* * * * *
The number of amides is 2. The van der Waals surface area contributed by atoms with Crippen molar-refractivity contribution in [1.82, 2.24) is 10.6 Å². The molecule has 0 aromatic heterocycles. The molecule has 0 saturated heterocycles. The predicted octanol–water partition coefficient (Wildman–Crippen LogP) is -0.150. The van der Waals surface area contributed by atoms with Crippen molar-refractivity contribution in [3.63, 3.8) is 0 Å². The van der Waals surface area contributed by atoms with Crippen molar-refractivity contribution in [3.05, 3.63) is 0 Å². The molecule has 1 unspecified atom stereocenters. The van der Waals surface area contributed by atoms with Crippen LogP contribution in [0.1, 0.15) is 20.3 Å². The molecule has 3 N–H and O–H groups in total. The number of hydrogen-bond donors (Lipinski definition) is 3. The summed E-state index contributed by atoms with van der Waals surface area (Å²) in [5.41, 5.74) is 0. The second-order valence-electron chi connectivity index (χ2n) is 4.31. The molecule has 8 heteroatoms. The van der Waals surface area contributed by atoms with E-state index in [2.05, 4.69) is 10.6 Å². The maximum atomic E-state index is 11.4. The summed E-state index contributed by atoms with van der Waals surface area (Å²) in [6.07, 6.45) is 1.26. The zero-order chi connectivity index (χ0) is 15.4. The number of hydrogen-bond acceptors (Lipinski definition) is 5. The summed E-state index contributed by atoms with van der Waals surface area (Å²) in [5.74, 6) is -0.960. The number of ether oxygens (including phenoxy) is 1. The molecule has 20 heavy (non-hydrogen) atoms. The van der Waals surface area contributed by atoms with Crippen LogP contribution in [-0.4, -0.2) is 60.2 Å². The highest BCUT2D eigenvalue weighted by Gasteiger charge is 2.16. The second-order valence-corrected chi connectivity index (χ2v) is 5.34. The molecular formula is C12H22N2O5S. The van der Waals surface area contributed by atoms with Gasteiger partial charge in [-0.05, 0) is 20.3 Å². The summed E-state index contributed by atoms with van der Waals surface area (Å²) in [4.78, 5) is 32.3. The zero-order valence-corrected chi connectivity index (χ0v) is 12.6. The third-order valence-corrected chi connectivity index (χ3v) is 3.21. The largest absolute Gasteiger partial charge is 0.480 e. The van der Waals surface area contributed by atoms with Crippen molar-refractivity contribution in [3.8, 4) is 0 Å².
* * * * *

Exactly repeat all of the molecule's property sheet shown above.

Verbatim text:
The number of amides is 2. The van der Waals surface area contributed by atoms with Crippen molar-refractivity contribution in [1.82, 2.24) is 10.6 Å². The molecule has 0 aromatic heterocycles. The molecule has 0 saturated heterocycles. The predicted octanol–water partition coefficient (Wildman–Crippen LogP) is -0.150. The van der Waals surface area contributed by atoms with Crippen molar-refractivity contribution in [3.63, 3.8) is 0 Å². The van der Waals surface area contributed by atoms with Crippen molar-refractivity contribution in [3.05, 3.63) is 0 Å². The molecule has 1 unspecified atom stereocenters. The van der Waals surface area contributed by atoms with Crippen LogP contribution in [0.1, 0.15) is 20.3 Å². The molecule has 3 N–H and O–H groups in total. The number of hydrogen-bond donors (Lipinski definition) is 3. The summed E-state index contributed by atoms with van der Waals surface area (Å²) in [5.41, 5.74) is 0. The second-order valence-electron chi connectivity index (χ2n) is 4.31. The molecule has 8 heteroatoms. The van der Waals surface area contributed by atoms with E-state index in [2.05, 4.69) is 10.6 Å². The maximum atomic E-state index is 11.4. The summed E-state index contributed by atoms with van der Waals surface area (Å²) in [6.07, 6.45) is 1.26. The zero-order chi connectivity index (χ0) is 15.4. The number of hydrogen-bond acceptors (Lipinski definition) is 5. The summed E-state index contributed by atoms with van der Waals surface area (Å²) in [5.74, 6) is -0.960. The number of ether oxygens (including phenoxy) is 1. The molecule has 20 heavy (non-hydrogen) atoms. The van der Waals surface area contributed by atoms with Crippen LogP contribution in [-0.4, -0.2) is 60.2 Å². The highest BCUT2D eigenvalue weighted by Gasteiger charge is 2.16. The second-order valence-corrected chi connectivity index (χ2v) is 5.34. The molecular formula is C12H22N2O5S. The van der Waals surface area contributed by atoms with Gasteiger partial charge in [-0.05, 0) is 20.3 Å². The summed E-state index contributed by atoms with van der Waals surface area (Å²) in [4.78, 5) is 32.3. The zero-order valence-corrected chi connectivity index (χ0v) is 12.6. The third-order valence-corrected chi connectivity index (χ3v) is 3.21. The largest absolute Gasteiger partial charge is 0.480 e. The van der Waals surface area contributed by atoms with Crippen molar-refractivity contribution in [3.8, 4) is 0 Å².